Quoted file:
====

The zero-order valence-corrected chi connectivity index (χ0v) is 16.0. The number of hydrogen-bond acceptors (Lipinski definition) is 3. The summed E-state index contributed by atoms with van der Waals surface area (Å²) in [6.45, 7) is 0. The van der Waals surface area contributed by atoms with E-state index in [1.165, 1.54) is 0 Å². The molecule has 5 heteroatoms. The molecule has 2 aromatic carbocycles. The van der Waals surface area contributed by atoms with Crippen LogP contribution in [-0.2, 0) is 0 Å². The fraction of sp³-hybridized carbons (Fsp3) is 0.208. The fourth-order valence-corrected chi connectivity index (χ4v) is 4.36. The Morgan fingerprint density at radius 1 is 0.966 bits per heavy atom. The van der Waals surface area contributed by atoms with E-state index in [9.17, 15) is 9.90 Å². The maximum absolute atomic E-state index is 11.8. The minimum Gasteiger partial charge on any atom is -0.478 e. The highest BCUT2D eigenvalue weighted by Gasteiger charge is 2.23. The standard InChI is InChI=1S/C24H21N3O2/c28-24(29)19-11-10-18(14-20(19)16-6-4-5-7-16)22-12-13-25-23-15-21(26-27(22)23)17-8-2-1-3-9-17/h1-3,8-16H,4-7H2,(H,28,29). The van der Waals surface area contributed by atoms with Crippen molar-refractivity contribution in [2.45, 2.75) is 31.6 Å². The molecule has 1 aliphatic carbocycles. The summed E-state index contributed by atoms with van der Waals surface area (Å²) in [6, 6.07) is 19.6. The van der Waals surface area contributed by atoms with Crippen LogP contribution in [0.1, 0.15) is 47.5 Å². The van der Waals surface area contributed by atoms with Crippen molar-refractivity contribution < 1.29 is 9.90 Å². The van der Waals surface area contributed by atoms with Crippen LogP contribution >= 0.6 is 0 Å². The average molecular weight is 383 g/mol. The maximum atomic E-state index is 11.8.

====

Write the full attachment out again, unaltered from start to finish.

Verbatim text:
The zero-order valence-corrected chi connectivity index (χ0v) is 16.0. The number of hydrogen-bond acceptors (Lipinski definition) is 3. The summed E-state index contributed by atoms with van der Waals surface area (Å²) in [6.45, 7) is 0. The van der Waals surface area contributed by atoms with E-state index in [1.165, 1.54) is 0 Å². The molecule has 5 heteroatoms. The molecule has 2 aromatic carbocycles. The van der Waals surface area contributed by atoms with Crippen LogP contribution in [-0.2, 0) is 0 Å². The fraction of sp³-hybridized carbons (Fsp3) is 0.208. The fourth-order valence-corrected chi connectivity index (χ4v) is 4.36. The Morgan fingerprint density at radius 1 is 0.966 bits per heavy atom. The van der Waals surface area contributed by atoms with E-state index in [9.17, 15) is 9.90 Å². The maximum absolute atomic E-state index is 11.8. The minimum Gasteiger partial charge on any atom is -0.478 e. The highest BCUT2D eigenvalue weighted by Gasteiger charge is 2.23. The standard InChI is InChI=1S/C24H21N3O2/c28-24(29)19-11-10-18(14-20(19)16-6-4-5-7-16)22-12-13-25-23-15-21(26-27(22)23)17-8-2-1-3-9-17/h1-3,8-16H,4-7H2,(H,28,29). The van der Waals surface area contributed by atoms with Crippen molar-refractivity contribution in [2.45, 2.75) is 31.6 Å². The molecule has 1 aliphatic carbocycles. The summed E-state index contributed by atoms with van der Waals surface area (Å²) in [6, 6.07) is 19.6. The van der Waals surface area contributed by atoms with Crippen LogP contribution in [0.1, 0.15) is 47.5 Å². The van der Waals surface area contributed by atoms with Crippen molar-refractivity contribution < 1.29 is 9.90 Å². The van der Waals surface area contributed by atoms with Crippen LogP contribution >= 0.6 is 0 Å². The average molecular weight is 383 g/mol. The maximum atomic E-state index is 11.8.